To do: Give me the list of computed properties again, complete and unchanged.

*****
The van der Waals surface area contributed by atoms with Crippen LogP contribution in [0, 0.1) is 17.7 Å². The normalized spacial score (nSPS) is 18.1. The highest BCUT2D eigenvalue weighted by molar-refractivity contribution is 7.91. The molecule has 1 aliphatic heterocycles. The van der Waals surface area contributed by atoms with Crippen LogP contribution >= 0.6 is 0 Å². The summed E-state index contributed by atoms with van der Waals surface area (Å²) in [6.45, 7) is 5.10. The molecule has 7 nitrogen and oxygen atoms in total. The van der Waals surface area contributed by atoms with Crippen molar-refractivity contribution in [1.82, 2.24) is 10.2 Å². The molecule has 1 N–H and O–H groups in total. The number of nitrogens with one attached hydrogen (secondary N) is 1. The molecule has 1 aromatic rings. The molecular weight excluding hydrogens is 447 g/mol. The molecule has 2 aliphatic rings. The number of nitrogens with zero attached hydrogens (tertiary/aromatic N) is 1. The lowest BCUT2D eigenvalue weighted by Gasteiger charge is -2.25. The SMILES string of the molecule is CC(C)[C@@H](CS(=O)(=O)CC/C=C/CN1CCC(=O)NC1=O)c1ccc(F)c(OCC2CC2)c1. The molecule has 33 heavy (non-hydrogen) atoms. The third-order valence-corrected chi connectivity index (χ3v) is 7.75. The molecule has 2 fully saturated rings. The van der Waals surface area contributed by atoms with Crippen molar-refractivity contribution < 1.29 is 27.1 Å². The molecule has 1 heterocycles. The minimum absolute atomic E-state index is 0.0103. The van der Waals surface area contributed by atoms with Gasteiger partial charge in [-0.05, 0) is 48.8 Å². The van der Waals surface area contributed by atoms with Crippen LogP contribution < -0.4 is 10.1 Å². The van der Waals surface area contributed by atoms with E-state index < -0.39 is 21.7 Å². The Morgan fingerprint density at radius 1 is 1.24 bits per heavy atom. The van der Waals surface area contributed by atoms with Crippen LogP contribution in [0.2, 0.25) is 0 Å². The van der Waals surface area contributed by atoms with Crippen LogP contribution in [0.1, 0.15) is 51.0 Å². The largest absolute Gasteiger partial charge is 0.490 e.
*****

The van der Waals surface area contributed by atoms with Crippen LogP contribution in [0, 0.1) is 17.7 Å². The normalized spacial score (nSPS) is 18.1. The highest BCUT2D eigenvalue weighted by molar-refractivity contribution is 7.91. The molecule has 1 aliphatic heterocycles. The van der Waals surface area contributed by atoms with Crippen LogP contribution >= 0.6 is 0 Å². The summed E-state index contributed by atoms with van der Waals surface area (Å²) in [6.45, 7) is 5.10. The molecule has 7 nitrogen and oxygen atoms in total. The van der Waals surface area contributed by atoms with Crippen molar-refractivity contribution in [1.82, 2.24) is 10.2 Å². The molecule has 1 N–H and O–H groups in total. The number of nitrogens with one attached hydrogen (secondary N) is 1. The molecule has 1 aromatic rings. The molecular weight excluding hydrogens is 447 g/mol. The molecule has 2 aliphatic rings. The number of nitrogens with zero attached hydrogens (tertiary/aromatic N) is 1. The lowest BCUT2D eigenvalue weighted by Gasteiger charge is -2.25. The SMILES string of the molecule is CC(C)[C@@H](CS(=O)(=O)CC/C=C/CN1CCC(=O)NC1=O)c1ccc(F)c(OCC2CC2)c1. The molecule has 33 heavy (non-hydrogen) atoms. The third-order valence-corrected chi connectivity index (χ3v) is 7.75. The molecule has 2 fully saturated rings. The van der Waals surface area contributed by atoms with Crippen molar-refractivity contribution < 1.29 is 27.1 Å². The molecule has 1 heterocycles. The minimum absolute atomic E-state index is 0.0103. The van der Waals surface area contributed by atoms with Gasteiger partial charge in [-0.05, 0) is 48.8 Å². The van der Waals surface area contributed by atoms with Crippen LogP contribution < -0.4 is 10.1 Å². The van der Waals surface area contributed by atoms with E-state index < -0.39 is 21.7 Å². The Morgan fingerprint density at radius 1 is 1.24 bits per heavy atom. The van der Waals surface area contributed by atoms with Crippen LogP contribution in [0.2, 0.25) is 0 Å². The van der Waals surface area contributed by atoms with Crippen LogP contribution in [0.1, 0.15) is 51.0 Å². The largest absolute Gasteiger partial charge is 0.490 e.